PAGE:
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Concept# Linear optical quantum computing

Summary

Linear optical quantum computing or linear optics quantum computation (LOQC) is a paradigm of quantum computation, allowing (under certain conditions, described below) universal quantum computation. LOQC uses photons as information carriers, mainly uses linear optical elements, or optical instruments (including reciprocal mirrors and waveplates) to process quantum information, and uses photon detectors and quantum memories to detect and store quantum information.
Although there are many other implementations for quantum information processing (QIP) and quantum computation, optical quantum systems are prominent candidates, since they link quantum computation and quantum communication in the same framework. In optical systems for quantum information processing, the unit of light in a given mode—or photon—is used to represent a qubit. Superpositions of quantum states can be easily represented, encrypted, transmitted and detected using photons. Besides, linear optical elements of optical systems may be the simplest building blocks to realize quantum operations and quantum gates. Each linear optical element equivalently applies a unitary transformation on a finite number of qubits. The system of finite linear optical elements constructs a network of linear optics, which can realize any quantum circuit diagram or quantum network based on the quantum circuit model. Quantum computing with continuous variables is also possible under the linear optics scheme.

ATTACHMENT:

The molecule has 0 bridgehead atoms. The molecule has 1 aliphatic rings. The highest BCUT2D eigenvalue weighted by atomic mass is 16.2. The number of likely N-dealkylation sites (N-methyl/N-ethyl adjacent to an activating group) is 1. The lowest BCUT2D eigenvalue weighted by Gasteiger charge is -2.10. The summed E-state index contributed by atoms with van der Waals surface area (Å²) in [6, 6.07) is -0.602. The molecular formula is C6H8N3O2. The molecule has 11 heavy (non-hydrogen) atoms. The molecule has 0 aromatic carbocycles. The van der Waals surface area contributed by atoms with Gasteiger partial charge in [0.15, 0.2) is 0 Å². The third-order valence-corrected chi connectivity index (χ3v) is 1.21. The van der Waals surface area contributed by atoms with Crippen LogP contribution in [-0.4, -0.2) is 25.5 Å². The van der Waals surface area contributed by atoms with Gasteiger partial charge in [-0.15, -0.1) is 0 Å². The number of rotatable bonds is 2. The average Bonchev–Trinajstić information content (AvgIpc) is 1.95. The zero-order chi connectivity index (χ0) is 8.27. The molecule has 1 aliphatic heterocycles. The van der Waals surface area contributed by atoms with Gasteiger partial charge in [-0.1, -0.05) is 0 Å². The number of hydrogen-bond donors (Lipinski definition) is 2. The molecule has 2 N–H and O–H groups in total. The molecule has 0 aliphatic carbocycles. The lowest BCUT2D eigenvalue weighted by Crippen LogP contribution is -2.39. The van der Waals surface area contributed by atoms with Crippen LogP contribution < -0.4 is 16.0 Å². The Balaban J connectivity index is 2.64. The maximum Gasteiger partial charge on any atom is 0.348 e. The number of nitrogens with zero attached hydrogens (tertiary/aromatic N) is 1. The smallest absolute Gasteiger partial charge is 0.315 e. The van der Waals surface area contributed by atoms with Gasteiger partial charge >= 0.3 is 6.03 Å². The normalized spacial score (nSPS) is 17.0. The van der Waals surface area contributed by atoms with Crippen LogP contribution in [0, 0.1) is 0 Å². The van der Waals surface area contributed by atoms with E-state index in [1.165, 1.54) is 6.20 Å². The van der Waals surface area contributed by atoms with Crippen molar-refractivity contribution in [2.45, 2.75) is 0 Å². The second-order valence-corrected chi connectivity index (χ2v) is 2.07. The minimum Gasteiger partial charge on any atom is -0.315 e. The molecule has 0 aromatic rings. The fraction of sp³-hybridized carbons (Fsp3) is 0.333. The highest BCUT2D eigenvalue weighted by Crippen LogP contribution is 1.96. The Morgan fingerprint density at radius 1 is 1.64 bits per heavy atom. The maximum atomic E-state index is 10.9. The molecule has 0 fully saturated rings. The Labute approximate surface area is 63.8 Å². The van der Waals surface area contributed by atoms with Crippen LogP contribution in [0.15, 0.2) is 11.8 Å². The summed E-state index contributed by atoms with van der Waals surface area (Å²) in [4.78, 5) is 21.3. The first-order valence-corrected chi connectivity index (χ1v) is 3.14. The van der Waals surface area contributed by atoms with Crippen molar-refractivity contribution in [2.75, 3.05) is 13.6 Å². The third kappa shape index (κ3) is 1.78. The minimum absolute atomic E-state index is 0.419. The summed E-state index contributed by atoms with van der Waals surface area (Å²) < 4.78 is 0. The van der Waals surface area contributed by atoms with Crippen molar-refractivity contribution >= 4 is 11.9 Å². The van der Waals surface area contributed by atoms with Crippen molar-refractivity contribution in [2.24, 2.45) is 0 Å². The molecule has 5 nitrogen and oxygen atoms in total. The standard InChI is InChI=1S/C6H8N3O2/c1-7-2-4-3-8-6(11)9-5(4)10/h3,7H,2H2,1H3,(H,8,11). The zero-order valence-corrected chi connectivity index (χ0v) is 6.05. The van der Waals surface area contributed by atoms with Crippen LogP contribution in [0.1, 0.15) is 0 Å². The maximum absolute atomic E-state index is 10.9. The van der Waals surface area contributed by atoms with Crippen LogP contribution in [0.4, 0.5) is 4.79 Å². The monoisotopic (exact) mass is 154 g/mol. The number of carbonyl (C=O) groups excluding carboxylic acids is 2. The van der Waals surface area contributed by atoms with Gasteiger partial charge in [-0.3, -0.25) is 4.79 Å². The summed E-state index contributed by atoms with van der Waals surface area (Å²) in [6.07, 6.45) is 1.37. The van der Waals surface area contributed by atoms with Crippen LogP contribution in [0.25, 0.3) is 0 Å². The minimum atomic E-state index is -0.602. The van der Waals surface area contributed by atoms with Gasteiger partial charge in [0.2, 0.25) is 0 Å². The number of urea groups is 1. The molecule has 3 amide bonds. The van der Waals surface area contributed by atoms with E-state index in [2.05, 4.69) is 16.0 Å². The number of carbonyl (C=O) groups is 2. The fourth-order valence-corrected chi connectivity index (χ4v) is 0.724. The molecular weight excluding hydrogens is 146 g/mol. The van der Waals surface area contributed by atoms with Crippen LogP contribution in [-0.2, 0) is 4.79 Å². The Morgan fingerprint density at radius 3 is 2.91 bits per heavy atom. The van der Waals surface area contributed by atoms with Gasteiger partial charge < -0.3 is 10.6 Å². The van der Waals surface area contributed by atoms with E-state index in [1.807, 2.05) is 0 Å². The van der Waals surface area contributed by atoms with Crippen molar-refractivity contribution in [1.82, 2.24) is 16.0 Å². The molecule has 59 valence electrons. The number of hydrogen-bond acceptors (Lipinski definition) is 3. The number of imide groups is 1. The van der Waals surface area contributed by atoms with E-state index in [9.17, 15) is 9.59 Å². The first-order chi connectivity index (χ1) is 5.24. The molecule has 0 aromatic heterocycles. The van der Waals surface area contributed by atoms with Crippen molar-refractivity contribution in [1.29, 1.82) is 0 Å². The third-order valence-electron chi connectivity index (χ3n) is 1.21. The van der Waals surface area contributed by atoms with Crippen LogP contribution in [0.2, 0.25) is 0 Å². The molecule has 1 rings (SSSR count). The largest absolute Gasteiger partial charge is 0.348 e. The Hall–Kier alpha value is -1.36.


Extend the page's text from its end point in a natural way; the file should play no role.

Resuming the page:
The universality of 1- and 2-bit gates to implement arbitrary quantum computation has been proven. Up to unitary matrix operations () can be realized by only using mirrors, beam splitters and phase shifters (this is also a starting point of boson sampling and of computational complexity analysis for LOQC). It points out that each operator with inputs and outputs can be constructed via linear optical elements. Based on the reason of universality and complexity, LOQC usually only uses mirrors, beam splitters, phase shifters and their combinations such as Mach–Zehnder interferometers with phase shifts to implement arbitrary quantum operators.

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